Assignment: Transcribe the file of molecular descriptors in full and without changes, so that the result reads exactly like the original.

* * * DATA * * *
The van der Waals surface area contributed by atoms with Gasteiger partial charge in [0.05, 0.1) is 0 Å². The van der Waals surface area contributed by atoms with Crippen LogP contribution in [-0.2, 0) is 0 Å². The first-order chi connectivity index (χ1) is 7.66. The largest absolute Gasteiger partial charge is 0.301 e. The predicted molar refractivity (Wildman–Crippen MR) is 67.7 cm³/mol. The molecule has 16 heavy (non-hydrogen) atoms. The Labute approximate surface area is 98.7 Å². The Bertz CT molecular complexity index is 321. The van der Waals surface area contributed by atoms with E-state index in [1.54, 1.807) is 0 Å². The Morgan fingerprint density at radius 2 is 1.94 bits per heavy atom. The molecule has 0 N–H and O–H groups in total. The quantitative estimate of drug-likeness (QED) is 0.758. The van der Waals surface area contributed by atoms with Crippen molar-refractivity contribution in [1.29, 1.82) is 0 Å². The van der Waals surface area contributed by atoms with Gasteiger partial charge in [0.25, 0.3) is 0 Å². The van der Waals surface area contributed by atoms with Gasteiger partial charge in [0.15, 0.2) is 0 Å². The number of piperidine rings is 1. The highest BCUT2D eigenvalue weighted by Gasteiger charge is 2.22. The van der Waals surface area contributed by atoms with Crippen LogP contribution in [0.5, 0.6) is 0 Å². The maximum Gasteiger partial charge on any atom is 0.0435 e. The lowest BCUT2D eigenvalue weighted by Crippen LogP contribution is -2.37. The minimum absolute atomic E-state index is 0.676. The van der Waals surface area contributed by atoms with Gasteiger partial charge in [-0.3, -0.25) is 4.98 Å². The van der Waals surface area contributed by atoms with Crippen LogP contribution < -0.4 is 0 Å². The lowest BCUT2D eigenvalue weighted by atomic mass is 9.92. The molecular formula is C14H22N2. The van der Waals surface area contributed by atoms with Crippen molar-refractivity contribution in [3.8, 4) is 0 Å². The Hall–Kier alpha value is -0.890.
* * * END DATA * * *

The van der Waals surface area contributed by atoms with Gasteiger partial charge in [0.05, 0.1) is 0 Å². The van der Waals surface area contributed by atoms with Crippen LogP contribution in [-0.2, 0) is 0 Å². The first-order chi connectivity index (χ1) is 7.66. The largest absolute Gasteiger partial charge is 0.301 e. The predicted molar refractivity (Wildman–Crippen MR) is 67.7 cm³/mol. The molecule has 16 heavy (non-hydrogen) atoms. The Labute approximate surface area is 98.7 Å². The Bertz CT molecular complexity index is 321. The van der Waals surface area contributed by atoms with E-state index in [1.54, 1.807) is 0 Å². The Morgan fingerprint density at radius 2 is 1.94 bits per heavy atom. The molecule has 0 N–H and O–H groups in total. The quantitative estimate of drug-likeness (QED) is 0.758. The van der Waals surface area contributed by atoms with Crippen molar-refractivity contribution in [1.29, 1.82) is 0 Å². The van der Waals surface area contributed by atoms with Gasteiger partial charge in [0.25, 0.3) is 0 Å². The van der Waals surface area contributed by atoms with Gasteiger partial charge in [0.15, 0.2) is 0 Å². The number of piperidine rings is 1. The highest BCUT2D eigenvalue weighted by Gasteiger charge is 2.22. The van der Waals surface area contributed by atoms with Crippen LogP contribution in [0.5, 0.6) is 0 Å². The maximum Gasteiger partial charge on any atom is 0.0435 e. The lowest BCUT2D eigenvalue weighted by Crippen LogP contribution is -2.37. The minimum absolute atomic E-state index is 0.676. The van der Waals surface area contributed by atoms with Gasteiger partial charge in [-0.3, -0.25) is 4.98 Å². The van der Waals surface area contributed by atoms with Crippen LogP contribution < -0.4 is 0 Å². The lowest BCUT2D eigenvalue weighted by atomic mass is 9.92. The molecular formula is C14H22N2. The van der Waals surface area contributed by atoms with Crippen molar-refractivity contribution in [3.8, 4) is 0 Å². The Hall–Kier alpha value is -0.890.